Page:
Rather than this type of set up, we usually advise that if there is to be a ceremony table, that it might instead be placed to the side of the focal ceremony area. The ceremony is all about you, as a couple and that is where the focus should be.

Autumn wedding at Courtmacsherry hotel, image by Kate Bean Photography, flowers by Howe Hill Flowers
Emma & Mike's handfasting ceremony in Courtmacsherry, with a styled arch backdrop, couples seats to the left and ceremony table to the right.

wildflower arch beside the sea in West Cork
Triangular backdrop with large meadow style arrangements at the base, here the table is to the left back and has a simple urn arrangement. Location Dunmore House Hotel.

If your budget extends beyond creating an impactful ceremony space, you might consider further enhancements, possibly along the aisle or walkway to the ceremony space, or at its entrance.

wildflower aisle and ceremony backdrop at Dunmore House Hotel, flowers by Howe Hill Flowers
For Isobel & Anthony's wedding at Dunmore House Hotel, we lined the aisle also with large meadow style arrangements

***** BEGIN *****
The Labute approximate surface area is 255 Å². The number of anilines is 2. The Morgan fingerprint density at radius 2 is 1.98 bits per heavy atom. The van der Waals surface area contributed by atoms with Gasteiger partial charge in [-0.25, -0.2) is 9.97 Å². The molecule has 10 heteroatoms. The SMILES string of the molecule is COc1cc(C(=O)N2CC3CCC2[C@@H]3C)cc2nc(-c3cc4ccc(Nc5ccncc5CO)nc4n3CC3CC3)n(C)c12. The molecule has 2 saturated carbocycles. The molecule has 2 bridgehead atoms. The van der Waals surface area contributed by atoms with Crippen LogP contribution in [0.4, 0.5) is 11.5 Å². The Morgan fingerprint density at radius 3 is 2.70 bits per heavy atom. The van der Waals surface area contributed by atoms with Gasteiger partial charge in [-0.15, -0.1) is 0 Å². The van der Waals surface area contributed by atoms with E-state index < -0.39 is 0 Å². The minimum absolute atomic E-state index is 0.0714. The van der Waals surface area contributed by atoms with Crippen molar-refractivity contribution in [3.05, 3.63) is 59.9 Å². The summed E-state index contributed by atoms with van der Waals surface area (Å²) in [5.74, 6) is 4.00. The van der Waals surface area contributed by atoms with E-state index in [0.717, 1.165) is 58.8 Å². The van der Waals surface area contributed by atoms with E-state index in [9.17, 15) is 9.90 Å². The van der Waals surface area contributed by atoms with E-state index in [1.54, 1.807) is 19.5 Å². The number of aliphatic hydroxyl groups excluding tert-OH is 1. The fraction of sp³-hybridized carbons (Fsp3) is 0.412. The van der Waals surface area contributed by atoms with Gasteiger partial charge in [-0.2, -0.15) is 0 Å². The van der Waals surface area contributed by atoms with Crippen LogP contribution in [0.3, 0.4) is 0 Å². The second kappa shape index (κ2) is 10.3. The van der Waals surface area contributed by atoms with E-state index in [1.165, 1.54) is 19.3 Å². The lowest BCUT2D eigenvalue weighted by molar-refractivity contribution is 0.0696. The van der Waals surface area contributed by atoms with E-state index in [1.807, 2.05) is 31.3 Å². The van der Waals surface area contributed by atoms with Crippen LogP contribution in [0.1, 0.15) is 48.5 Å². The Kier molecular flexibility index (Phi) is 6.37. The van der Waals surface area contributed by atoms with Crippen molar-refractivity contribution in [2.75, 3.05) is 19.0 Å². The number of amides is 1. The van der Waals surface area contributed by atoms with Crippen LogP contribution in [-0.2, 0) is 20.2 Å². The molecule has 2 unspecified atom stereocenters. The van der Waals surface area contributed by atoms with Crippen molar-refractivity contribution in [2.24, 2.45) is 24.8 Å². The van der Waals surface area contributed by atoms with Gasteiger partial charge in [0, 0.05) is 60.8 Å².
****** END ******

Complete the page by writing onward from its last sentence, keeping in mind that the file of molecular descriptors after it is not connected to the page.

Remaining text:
gypsophelia lined aisle and broken arch backdrop by Howe Hill Flowers at The Anglers Cork
Babies breath reaching arch backdrop and "growing" aisle at The Anglers Cork

Seasonal aisle meadows by Howe Hill Flowers - Image by John Gillooley
Meadow style aisle markers at every other chair row end at the clifftop ceremony location Dunmore House Hotel.

Usually, outdoor ceremony spaces are large and open areas. The aisle is generally wide. If you have a big, wide space, floral decor here needs to match and be impactful.

Image by Studio Lordan. Flowers by Howe Hill Flowers. Planning and styling by Amy Daunt Design.
Large impactful meadow style designs lining the aisle at an outdoor ceremony space. The effect was a feeling of walking up a country lane, where the flower laden sides spilled onto the pathway.

Some outdoor spaces have a more intimate feel and set-up. In this case smaller aisle markers can certainly work.